All the possible uses for PROC STP


PROC STP is a new procedure for SAS 9.3 Stored Processes. It's so new and different that I have not had the opportunity to use it yet in a customer engagement. When writing about it for the now released "The 50 Keys to Learning SAS Stored Processes" book, I had to dream up several good examples.

But to dream up possible uses, understanding what this new fangled thing can and cannot do was of the utmost importance. Single and multiple parameters can be passed into the procedure using the INPUTPARAM statement. Data from the stored process could be returned into the current session using the OUTPUTDATA statement. Add the REPLAY option to immediately see the ODS output in your client session, or store it and use PROC DOCUMENT to push the content to a permanent location. Here is an example of this trick in action.

Most importantly, the STP Procedure retrieves the .sas code and runs in the client session. So for BASE SAS users, if the .sas code is not in a shared (and identically mapped) location in the client and the server systems, the client session will not be able to locate the code to run. Wait, remember the discussion about 9.3 allowing sas code to be stored in the metadata directly? I venture that this eliminates the constraints of storing the .sas files in shared & identically mapped locations. Otherwise, SAS Enterprise Guide could act as the interface by running the PROC STP on the server directly.

After knowing all of this, here are a couple of my ideas.

  1. Grabbing the resulting data from a stored process for further analysis in my local session
  2. Retrieving the ODS output from one or more stored processes (during a monthly batch process) to include everything together into a single Monthly Report
  3. Using the procedure within another stored process, similar to chaining, to reduce/reuse/recycle existing code.

What other uses do you see for PROC STP? What are you looking forward to trying?
For more examples on using PROC STP, check out the last chapter of my new book, co-authored with Tricia Aanderud, "The 50 Keys to Learning SAS Stored Processes". Buy it today or register by 10PM, Monday April 16th to win a free copy!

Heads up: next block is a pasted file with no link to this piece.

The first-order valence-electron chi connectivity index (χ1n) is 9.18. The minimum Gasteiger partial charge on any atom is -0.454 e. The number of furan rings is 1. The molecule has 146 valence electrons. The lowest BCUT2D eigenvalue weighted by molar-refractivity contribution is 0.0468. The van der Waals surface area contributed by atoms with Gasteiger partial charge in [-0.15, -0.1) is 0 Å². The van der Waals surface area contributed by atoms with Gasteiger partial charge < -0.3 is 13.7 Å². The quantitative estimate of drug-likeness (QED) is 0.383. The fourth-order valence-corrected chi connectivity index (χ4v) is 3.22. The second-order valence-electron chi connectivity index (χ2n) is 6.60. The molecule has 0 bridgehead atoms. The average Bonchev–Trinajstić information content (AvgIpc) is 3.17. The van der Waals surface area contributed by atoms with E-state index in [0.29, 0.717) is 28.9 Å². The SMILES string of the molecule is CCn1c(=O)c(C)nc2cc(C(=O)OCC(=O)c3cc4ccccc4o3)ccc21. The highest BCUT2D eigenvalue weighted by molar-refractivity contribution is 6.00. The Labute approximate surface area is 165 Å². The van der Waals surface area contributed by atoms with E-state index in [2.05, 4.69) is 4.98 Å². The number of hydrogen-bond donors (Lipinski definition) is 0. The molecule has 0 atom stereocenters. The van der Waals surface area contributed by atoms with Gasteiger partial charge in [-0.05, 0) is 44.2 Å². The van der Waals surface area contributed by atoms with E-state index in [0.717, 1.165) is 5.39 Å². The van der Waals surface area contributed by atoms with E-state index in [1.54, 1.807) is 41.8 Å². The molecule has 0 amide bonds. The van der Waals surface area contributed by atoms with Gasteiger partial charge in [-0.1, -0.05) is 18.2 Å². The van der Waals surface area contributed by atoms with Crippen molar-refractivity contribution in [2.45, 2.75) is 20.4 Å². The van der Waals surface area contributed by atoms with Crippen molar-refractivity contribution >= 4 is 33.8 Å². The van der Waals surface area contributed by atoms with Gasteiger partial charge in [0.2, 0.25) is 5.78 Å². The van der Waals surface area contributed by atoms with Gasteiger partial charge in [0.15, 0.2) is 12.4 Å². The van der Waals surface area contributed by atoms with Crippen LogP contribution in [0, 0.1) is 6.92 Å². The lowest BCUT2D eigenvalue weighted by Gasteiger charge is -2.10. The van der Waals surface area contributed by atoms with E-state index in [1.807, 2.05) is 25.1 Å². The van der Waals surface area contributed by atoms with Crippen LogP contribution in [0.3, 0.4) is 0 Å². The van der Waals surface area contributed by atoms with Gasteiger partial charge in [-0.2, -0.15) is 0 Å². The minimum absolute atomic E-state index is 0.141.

About Author

Angela Hall

Senior Technical Architect

Angela offers tips on using the SAS Business Intelligence solutions. She manages a team of SAS Fraud Framework implementers within the SAS Solutions On-Demand organization. Angela also has co-written two books, 'Building BI using SAS, Content Development Examples' & 'The 50 Keys to Learning SAS Stored Processes'.

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  1. Using 'proc STP', can a called SAS stored process bind to a DBMS stored procedure, which returns a 'result set'.

    • Angela Hall

      Hi Dan!
      If a SAS program can run the DBMS stored process (through a PROC SQL statement) and return a result, then you can also do the same by placing this code in a SAS Stored Process and using Proc STP to run that SAS stored process.
      A couple of caveats to this - the Proc STP should be run from the same machine as the SAS Object Spawner & the Proc SQL statement within the SAS Stored Process should be modified to use the Proc STP output table parameter macro rather than a 'regular' table name. And this output table parameter should have a defined default value in the SAS Metadata for this SAS Stored Process so that the process will run from other applications, not just Proc STP.

      In my most recent book, the 50 Keys to Learning SAS Stored Processes, I have an entire chapter for Proc STP. More information on these output table and result parameters is covered there.

  2. Bruno Mueller on

    I think the biggest misunderstanding with Proc STP is, that the code is not run as an STP, but rather the code behind the STP is executed.

    • Angela Hall

      Agreed. This functionality is different than the PROC HTTP call which could be used to request stored process results from the web application. PROC STP acts as a call to only the metadata & then pulls that information (sas code, parameters, etc) into the local client session for execution.

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